A lot of what I’ve written in the Wednesday Wisdom has been dry, hard-core training advice.

But that’s no good if you’re not enjoying riding. And if you’re not having fun you won’t stick to the training schedule.

In my efforts not be Damar Dokic I tell my kids that rule number one, for the respective sports they do, is to have fun… keep your eyes on the ball, move your feet.

So let’s have a bit of fun.

WHY RIDE – If you’re feeling a little stale try to remember what it was that attracted you to cycling.

For me, a big part of it was the sense of adventure and the freedom to explore. Therefore, a lot of my ideas on how to make riding fun are based around why I started riding.

NEW ROADS – Make the most of Strava and see where others in your area are riding and map out a few rides that take on roads you’ve never ridden before.

A change of scenery can do wonders.

OFF ROAD – One of the great stresses of cycling is riding in traffic. If you’ve got a mountain bike or cyclocross bike make the most of it and incorporate one ride a week on the dirt.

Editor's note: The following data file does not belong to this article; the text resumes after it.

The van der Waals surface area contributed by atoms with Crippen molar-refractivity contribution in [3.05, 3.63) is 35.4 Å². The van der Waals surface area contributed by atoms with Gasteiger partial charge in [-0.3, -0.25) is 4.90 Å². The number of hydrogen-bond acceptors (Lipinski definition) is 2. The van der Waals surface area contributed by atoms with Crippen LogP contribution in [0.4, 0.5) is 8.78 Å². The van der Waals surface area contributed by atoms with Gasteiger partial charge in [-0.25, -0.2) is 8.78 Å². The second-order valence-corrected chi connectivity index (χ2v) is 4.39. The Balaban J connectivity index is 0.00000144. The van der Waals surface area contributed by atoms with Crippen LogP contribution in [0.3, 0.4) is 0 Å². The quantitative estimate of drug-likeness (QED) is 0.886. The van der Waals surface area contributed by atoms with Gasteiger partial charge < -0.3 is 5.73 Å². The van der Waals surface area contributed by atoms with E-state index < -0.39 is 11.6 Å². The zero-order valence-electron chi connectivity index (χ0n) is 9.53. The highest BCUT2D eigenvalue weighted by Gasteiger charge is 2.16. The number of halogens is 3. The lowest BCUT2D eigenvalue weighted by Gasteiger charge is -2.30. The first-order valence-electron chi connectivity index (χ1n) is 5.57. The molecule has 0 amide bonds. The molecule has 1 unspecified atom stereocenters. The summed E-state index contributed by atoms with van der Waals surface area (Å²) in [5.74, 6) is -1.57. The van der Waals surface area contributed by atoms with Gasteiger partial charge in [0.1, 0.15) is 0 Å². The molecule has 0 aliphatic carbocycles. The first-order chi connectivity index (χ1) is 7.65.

It’s so much more relaxing not worrying about cars and getting closer to nature.

BIKE PATHS – Bike paths are no place for serious training but on your low intensity / active recovery days they’re a great option. And again you get to explore your neighbourhood.

A NEW CAFÉ – Plan a ride around going to try a new café on the other side of town. It will give your ride a purpose with a treat at the midway point.

NO DATA – Being beholden to watts, speed, cadence and your heart rate can dull the fun of cycling. Try to do a few rides computer free and just enjoy the bike.

TAKE SOME PHOTOS – Some cyclists don’t need any encouragement to do this but stop every now and then to take a photo of the amazing scenery you get to see when riding. Those photos on your phone can provide the inspiration to get back out on the bike in the moments you’re lacking motivation.

Have fun.

 

www.letapeaustralia.com

Being one of the most recognisable voices of cycling, Matthew Keenan regularly forms part of the international commentary team at the Tour de France and Vuelta a Espana, broadcast around the world from Europe, USA, Africa, New Zealand and on SBS in Australia.

Matt is one of the two official voices of L’Etape Australia by Le Tour de France.